iTunes Nixes Amazon Cloud Music Player for "Legal Issues," gMusic May Be Next

Earlier this month, we posted about how to play the music stored in your Music Beta by Google account on your iPhone using an app called gMusic. Today, we had planned to do the same for aMusic, a $2 app that lets you play music in your Amazon storage locker on iOS as well.

Just one problem: It can no longer be found in iTunes. We hear this is due to that ominous phrase: "legal issues with the music industry." From the looks of things, labels were not too pleased with the way this app united Amazon's cloud music lockers with Apple's iOS devices.

However, gMusic, which we have tested, is still live in iTunes, so whichever music industry person or people was responsible for deleting aMusic doesn't appear to have the same problem with gMusic.

That said, gMusic could be on its way out too, because Apple has delayed approving an update to that app for an unspecified reason.

Here's the full statement from James Clancey of Interactive Innovative Solutions (IIS) to Evolver.fm about the state of his company's aMusic and gMusic apps:

There are some legal issues with the music industry. The aMusic [app] is down temporarily. It will be back. Unfortunately I do not have a specific date when it will be back.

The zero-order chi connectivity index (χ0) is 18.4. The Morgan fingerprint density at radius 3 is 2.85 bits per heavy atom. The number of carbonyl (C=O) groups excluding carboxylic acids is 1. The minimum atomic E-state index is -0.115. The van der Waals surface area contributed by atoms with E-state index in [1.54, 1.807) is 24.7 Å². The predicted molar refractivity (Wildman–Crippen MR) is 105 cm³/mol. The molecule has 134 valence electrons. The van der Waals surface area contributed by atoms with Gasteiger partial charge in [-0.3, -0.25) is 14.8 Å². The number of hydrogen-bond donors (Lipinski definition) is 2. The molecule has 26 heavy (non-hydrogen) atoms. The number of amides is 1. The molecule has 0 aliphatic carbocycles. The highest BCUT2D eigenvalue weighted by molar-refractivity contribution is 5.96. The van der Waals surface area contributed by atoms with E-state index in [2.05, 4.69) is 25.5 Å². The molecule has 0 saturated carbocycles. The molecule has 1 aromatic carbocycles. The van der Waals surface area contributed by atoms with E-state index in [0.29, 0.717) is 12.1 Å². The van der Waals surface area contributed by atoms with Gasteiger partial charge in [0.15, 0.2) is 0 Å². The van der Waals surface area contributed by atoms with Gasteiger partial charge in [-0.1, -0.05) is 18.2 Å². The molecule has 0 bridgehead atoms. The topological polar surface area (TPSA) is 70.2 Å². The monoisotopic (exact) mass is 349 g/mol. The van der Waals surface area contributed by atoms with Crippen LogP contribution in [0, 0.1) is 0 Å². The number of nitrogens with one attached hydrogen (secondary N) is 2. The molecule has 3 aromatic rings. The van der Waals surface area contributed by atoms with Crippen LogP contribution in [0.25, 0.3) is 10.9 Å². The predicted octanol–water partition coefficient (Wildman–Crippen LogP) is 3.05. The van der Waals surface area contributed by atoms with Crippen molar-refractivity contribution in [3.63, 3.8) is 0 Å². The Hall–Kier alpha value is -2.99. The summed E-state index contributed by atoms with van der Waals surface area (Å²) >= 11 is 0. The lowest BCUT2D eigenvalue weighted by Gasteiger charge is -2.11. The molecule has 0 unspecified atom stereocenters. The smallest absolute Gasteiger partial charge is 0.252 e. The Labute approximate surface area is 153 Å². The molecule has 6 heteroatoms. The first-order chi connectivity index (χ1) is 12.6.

Also, Apple has been delaying my gMusic update. I submitted it 2 weeks ago. Every other update I have submitted within the 2 weeks has been approved in under 8 hours. So not sure what the deal is.

Begun, the cloud music wars have - and IIS appears to have waltzed right in the middle of it, by creating apps that put the music stored in Amazon's and Google's clouds onto the iPhone.

Until recently, it was possible to play music from the big three clouds (Amazon, Apple, and Google) from the same iPhone (so far as we can tell, Dropbox can play cloud music too, but only via the web). You could use them essentially the way we used to use cassettes for mix tapes, increasing your cloud-based music capacity without paying more.

For example, you could upload new music discoveries to Music Beta by Google, mirror your old favorites to Apple iCloud, and put all your workout music and perhaps a few niche genres on Amazon Cloud Drive.

However, separating music clouds from their mega-sized motherships turns them into commodities. If you can use all three of these music clouds with the same phone just by tapping a different app, you're unlikely to develop an exclusive reliance on one or the other, which is what each of these companies hopes will happen (see also: "iCloud Is Like a Roach Motel You'll Love Anyway").

Clancey says aMusic's deletion from iTunes is temporary, and that aMusic will reappear in the iTunes app store soon.

Having witnessed other "legal issues with the music industry," we're not holding our breath.

iTunes Nixes Amazon Cloud Music Player for "Legal Issues," gMusic May Be Next Evolver.fm observes, tracks and analyzes the music apps scene, with the belief that it's crucial to how humans experience music, and how that experience is evolving.